Now, in the best of worlds, if the mimics have been ruled out then you could be diagnosed with MS.  But, in your case, HYPOreflexia is uncommon in MS.  It is much more common to have hyPER reflexes, so that might not count.  Some neuros won't count things that they can't prove or actually see (like numbness).  So you are iffy on the clinical lesions side.

Most neuros will require definite lesions on MRI if the attacks and exam thing fulfill the Criteria.  In the field of people who are studying how worthwhile the McDonald Criteria are, most are suggesting that 2 lesions in 2 separate areas commonly hit by MS should be used also.

If you are missing an attack or have only one definite abnormality on exam, then you have to go to those unwieldly tables of using MRI data (sometimes with LP and/or VEP results) to serve in place of the missing attack or the missing lesion on exam.

I am bad at interpreting EMG/NCS reports.  It sounds like yours was positive and that would point away from MS and more toward a peripheral polyneuropathy.  This disorder would account for the HYPOactive reflex, I think.  I would also cause weakness and numbness.

The LP will be important.  I don't think you have a diagnosis yet.  Did all this make sense?

Quix
Helpful - 0
195469 tn?1388322888
Even though I have had MS for a long time, I don't have the knowledge to answer your question responsibly.  I can say that while you have the lesions and symptoms for sure, that the McDonald Criteria also talks about two (at least) distinct relapses and remissions.  I hope I am right about that...

Axonal polyneuropathy does lead me towards neurological in nature of course.  

We have alot of very savvy members who may be able to answer you much better than I ever could.  With Quix dealing with her daddy right now, she may check in and see your question and be able to answer it.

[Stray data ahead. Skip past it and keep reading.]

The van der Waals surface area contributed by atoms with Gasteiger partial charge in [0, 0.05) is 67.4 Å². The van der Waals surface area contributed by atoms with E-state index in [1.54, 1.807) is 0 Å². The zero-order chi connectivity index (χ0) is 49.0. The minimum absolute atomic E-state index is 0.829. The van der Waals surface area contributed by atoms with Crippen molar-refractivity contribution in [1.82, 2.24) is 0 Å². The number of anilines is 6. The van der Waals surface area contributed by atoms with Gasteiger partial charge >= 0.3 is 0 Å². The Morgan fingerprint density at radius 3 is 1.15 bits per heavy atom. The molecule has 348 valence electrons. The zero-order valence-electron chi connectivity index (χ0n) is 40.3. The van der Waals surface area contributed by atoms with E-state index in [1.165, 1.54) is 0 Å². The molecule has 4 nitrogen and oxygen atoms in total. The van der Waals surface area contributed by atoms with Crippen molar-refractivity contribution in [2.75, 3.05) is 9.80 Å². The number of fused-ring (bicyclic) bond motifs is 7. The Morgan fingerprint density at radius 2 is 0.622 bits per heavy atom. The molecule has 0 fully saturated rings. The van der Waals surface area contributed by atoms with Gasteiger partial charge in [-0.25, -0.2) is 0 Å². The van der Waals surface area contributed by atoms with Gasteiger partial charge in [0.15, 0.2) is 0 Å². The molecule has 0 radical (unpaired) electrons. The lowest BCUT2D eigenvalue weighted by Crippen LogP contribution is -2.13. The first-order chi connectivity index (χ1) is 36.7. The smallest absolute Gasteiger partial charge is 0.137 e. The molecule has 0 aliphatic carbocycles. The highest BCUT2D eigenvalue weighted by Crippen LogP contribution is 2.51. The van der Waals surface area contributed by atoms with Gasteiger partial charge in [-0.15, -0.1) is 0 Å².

A dissemination in time is the only thing left to prove, in my opinion, to diagnose MS.  I forget also, if you have had a Lumbar Puncture.

Sorry I couldn't help.  I wanted to, but am totally inept.

Big Hugs,
Heather
Helpful - 0
539156 tn?1281818356
Thanks so much...You really have answered some of my questions.  So if I end up with a "dx" of peripheral polyneuropathy and no MS, what in the world will I do about the FATIGUE that is killing me, or my increasing loss of fine motor abilities?  I am supposed to have a LP, and as I said, I do plan to go to a MS Center, so hopefully they can help me.
Thanks again,
Mary Kay
Helpful - 0
539156 tn?1281818356
I forgot to ask...If it isn't MS, why would I have 6 lesions in my brain?  
Helpful - 0
147426 tn?1317265632
Well, now, I didn't say that I don't think you have MS.  Your fatigue, your symptoms, your lesions all suggest it strongly.  Your exam - not so definitely.

I just said you don't have enough from what you have told us to slam dunk a diagnosis.  I do think you'll need an LP.  I agree; MS is definitely on the table.

All of the MS mimics cause brain lesions.  And, as we all know, some lesions can be from other causes.

I was just trying to answer your query as to whether, based on the info we have heard, analysis of the McDonald Criteria can give you a definite diagnosis, and I don't think so.  Now, a good MS specialist can put the whole thing together and make a judgment that may not fall within the M.C.  Mine did.  I didn't have a good history of two attacks.  I only had one lesion, the mimics were ruled out. my exam was perfect for MS, my LP showed only 1 band and the IgG Index was elevated.  He called it a "greater than 90% certainty in his mind.  A month later when the 3T showed that I had numerous spinal lesions it was a certainty.

Does that make sense?

Quix
Helpful - 0
539156 tn?1281818356
Yes, it does.  It is just like me to NOT have a simple case.  LOL  I don't know if I mentioned this, but I don't think my current neuro did a very thorough exam.  That will come when I go to the specialist.  
Thanks again for everything,
Mary Kay
Helpful - 0